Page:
The Institute for Chinese Studies presents the Re-Imagining China's Past and Present Lecture Series:
Carnegie Mellon University
"Becoming Masters of their Own Homes: the United Front, Socialist Transformation and Rebellion on the Sino-Tibetan Frontier (1949-1958)"
Abstract: In this talk, Benno Weiner explores efforts by the Chinese Communist Party to absorb a portion of the Sino-Tibetan frontier into the newly established People’s Republic of China. Promising to make minority communities “masters of their own homes,” for much of the 1950s the Communist Party employed a strategy referred to as the United Front as a means to “gradually,” “voluntarily,” and “organically” transform the Sino-Tibetan frontier into a component part of the unitary, socialist state. However, the United Front ultimately lost out to revolutionary impatience, leading in 1958 to communization, large-scale rebellion, and a brutal pacification campaign. In its wake, Dr. Weiner argues, the state has been unable to erase the memory of that violence, leaving China’s Tibetan population unevenly absorbed into the modern Chinese nation.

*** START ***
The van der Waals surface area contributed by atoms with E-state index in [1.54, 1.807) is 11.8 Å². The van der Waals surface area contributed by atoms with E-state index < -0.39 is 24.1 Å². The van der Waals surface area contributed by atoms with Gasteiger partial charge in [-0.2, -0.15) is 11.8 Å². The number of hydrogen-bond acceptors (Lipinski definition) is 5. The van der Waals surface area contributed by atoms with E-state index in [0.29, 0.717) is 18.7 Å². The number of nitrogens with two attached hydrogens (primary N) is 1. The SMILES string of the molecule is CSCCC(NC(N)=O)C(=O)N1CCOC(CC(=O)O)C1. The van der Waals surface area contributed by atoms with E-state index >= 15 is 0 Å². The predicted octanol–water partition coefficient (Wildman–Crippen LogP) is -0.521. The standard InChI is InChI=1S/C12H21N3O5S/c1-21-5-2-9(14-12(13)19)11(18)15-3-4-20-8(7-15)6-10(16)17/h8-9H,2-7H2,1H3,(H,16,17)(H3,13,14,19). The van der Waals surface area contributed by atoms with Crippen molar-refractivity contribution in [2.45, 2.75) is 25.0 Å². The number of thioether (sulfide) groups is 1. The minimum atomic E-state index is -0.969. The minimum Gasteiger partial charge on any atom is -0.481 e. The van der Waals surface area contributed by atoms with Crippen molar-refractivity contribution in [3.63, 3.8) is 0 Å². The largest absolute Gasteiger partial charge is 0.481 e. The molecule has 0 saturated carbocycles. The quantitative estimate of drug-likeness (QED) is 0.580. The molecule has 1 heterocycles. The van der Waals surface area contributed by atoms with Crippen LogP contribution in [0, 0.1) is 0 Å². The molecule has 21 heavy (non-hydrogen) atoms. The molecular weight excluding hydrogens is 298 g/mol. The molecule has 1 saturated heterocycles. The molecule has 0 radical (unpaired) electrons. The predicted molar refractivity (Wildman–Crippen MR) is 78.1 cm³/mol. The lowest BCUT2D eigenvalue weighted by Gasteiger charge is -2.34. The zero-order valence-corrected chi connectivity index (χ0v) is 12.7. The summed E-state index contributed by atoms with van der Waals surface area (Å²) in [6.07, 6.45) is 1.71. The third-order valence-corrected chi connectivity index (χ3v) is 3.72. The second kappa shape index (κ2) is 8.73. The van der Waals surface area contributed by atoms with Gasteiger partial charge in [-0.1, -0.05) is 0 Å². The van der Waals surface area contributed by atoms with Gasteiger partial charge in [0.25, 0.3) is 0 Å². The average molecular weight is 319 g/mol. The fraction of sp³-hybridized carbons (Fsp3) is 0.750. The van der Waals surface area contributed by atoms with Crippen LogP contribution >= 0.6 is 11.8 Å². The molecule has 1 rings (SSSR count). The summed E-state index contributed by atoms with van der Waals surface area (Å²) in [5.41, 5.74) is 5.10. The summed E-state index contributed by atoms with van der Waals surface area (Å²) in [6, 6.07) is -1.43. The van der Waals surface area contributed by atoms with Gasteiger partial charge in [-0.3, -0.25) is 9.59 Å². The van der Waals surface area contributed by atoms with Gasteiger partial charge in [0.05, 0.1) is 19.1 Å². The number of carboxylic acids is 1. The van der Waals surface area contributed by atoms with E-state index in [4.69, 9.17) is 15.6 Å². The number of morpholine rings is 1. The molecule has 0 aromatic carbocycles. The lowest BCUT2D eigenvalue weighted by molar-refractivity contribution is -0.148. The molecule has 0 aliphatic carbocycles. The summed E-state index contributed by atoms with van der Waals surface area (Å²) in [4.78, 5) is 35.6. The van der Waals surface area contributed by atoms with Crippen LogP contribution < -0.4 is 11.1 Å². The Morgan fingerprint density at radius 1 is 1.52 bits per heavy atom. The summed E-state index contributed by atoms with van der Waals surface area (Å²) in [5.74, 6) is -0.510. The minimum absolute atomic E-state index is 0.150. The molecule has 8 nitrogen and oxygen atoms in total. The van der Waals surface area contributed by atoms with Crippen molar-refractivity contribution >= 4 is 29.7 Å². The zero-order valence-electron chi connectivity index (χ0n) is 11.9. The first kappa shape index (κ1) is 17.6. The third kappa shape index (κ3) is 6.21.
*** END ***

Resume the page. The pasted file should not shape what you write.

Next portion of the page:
Bio: Benno Weiner is Assistant Professor of Modern Chinese and Tibetan History at Carnegie Mellon University. His research revolves around the processes and problematics of twentieth-century state- and nation-building within China’s ethnic minority regions. Dr. Weiner is currently completing the manuscript for his first book, The Chinese Revolution on the Tibetan Frontier: National Integration, Socialist Transformation and Rebellion on the Ethnic Margins of Maoist China.
Free and open to the public
This event is made possible by a U.S. Department of Education Title VI grant to The Ohio State University East Asian Studies Center.